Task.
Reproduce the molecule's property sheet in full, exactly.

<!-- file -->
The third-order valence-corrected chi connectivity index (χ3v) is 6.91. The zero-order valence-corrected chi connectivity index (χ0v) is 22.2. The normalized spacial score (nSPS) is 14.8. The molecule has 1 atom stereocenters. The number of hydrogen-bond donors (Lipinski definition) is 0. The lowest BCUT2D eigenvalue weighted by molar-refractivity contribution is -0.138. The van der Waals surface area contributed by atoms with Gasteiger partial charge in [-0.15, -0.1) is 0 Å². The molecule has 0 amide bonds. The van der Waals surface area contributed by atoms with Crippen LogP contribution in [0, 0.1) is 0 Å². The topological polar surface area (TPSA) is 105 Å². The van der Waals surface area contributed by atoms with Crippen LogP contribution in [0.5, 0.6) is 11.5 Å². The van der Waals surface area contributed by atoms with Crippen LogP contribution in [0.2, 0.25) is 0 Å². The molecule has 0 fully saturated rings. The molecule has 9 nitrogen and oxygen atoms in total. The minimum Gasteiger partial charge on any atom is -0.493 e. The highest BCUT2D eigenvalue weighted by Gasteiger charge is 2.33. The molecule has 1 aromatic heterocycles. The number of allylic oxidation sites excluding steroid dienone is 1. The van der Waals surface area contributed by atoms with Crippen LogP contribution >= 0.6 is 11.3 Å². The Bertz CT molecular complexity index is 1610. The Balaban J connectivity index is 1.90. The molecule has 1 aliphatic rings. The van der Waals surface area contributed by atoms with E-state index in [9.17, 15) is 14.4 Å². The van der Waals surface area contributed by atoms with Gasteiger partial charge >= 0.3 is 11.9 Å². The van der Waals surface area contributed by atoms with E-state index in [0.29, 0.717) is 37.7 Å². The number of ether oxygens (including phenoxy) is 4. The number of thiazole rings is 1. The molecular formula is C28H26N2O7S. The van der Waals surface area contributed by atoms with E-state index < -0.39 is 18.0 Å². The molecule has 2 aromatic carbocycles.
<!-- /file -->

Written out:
The third-order valence-corrected chi connectivity index (χ3v) is 6.91. The zero-order valence-corrected chi connectivity index (χ0v) is 22.2. The normalized spacial score (nSPS) is 14.8. The molecule has 1 atom stereocenters. The number of hydrogen-bond donors (Lipinski definition) is 0. The lowest BCUT2D eigenvalue weighted by molar-refractivity contribution is -0.138. The van der Waals surface area contributed by atoms with Gasteiger partial charge in [-0.15, -0.1) is 0 Å². The molecule has 0 amide bonds. The van der Waals surface area contributed by atoms with Crippen LogP contribution in [0, 0.1) is 0 Å². The topological polar surface area (TPSA) is 105 Å². The van der Waals surface area contributed by atoms with Crippen LogP contribution in [0.5, 0.6) is 11.5 Å². The van der Waals surface area contributed by atoms with Crippen LogP contribution in [0.2, 0.25) is 0 Å². The molecule has 0 fully saturated rings. The molecule has 9 nitrogen and oxygen atoms in total. The minimum Gasteiger partial charge on any atom is -0.493 e. The highest BCUT2D eigenvalue weighted by Gasteiger charge is 2.33. The molecule has 1 aromatic heterocycles. The number of allylic oxidation sites excluding steroid dienone is 1. The van der Waals surface area contributed by atoms with Crippen LogP contribution >= 0.6 is 11.3 Å². The Bertz CT molecular complexity index is 1610. The Balaban J connectivity index is 1.90. The molecule has 1 aliphatic rings. The van der Waals surface area contributed by atoms with E-state index in [9.17, 15) is 14.4 Å². The van der Waals surface area contributed by atoms with Gasteiger partial charge >= 0.3 is 11.9 Å². The van der Waals surface area contributed by atoms with E-state index in [0.29, 0.717) is 37.7 Å². The number of ether oxygens (including phenoxy) is 4. The number of thiazole rings is 1. The molecular formula is C28H26N2O7S. The van der Waals surface area contributed by atoms with E-state index < -0.39 is 18.0 Å². The molecule has 2 aromatic carbocycles.